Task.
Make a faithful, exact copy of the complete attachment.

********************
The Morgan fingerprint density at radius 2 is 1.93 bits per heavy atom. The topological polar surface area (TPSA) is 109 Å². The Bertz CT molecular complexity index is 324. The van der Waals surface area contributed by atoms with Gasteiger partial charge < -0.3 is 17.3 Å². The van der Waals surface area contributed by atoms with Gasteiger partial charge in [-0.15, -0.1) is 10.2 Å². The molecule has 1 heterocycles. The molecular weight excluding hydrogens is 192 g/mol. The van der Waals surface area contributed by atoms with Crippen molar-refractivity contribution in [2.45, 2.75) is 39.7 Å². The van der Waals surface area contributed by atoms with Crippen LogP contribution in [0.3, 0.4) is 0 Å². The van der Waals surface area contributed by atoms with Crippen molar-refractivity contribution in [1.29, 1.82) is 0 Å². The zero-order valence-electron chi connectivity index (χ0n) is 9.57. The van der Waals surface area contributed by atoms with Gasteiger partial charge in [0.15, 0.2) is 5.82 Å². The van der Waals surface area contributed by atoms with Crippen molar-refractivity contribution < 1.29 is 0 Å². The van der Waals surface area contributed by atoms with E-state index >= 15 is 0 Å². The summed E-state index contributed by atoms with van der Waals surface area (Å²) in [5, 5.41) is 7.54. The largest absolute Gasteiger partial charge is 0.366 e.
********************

The Morgan fingerprint density at radius 2 is 1.93 bits per heavy atom. The topological polar surface area (TPSA) is 109 Å². The Bertz CT molecular complexity index is 324. The van der Waals surface area contributed by atoms with Gasteiger partial charge < -0.3 is 17.3 Å². The van der Waals surface area contributed by atoms with Gasteiger partial charge in [-0.15, -0.1) is 10.2 Å². The molecule has 1 heterocycles. The molecular weight excluding hydrogens is 192 g/mol. The van der Waals surface area contributed by atoms with Crippen molar-refractivity contribution in [2.45, 2.75) is 39.7 Å². The van der Waals surface area contributed by atoms with Crippen LogP contribution in [0.3, 0.4) is 0 Å². The van der Waals surface area contributed by atoms with Crippen molar-refractivity contribution in [1.29, 1.82) is 0 Å². The zero-order valence-electron chi connectivity index (χ0n) is 9.57. The van der Waals surface area contributed by atoms with Gasteiger partial charge in [0.15, 0.2) is 5.82 Å². The van der Waals surface area contributed by atoms with Crippen molar-refractivity contribution < 1.29 is 0 Å². The van der Waals surface area contributed by atoms with E-state index >= 15 is 0 Å². The summed E-state index contributed by atoms with van der Waals surface area (Å²) in [5, 5.41) is 7.54. The largest absolute Gasteiger partial charge is 0.366 e.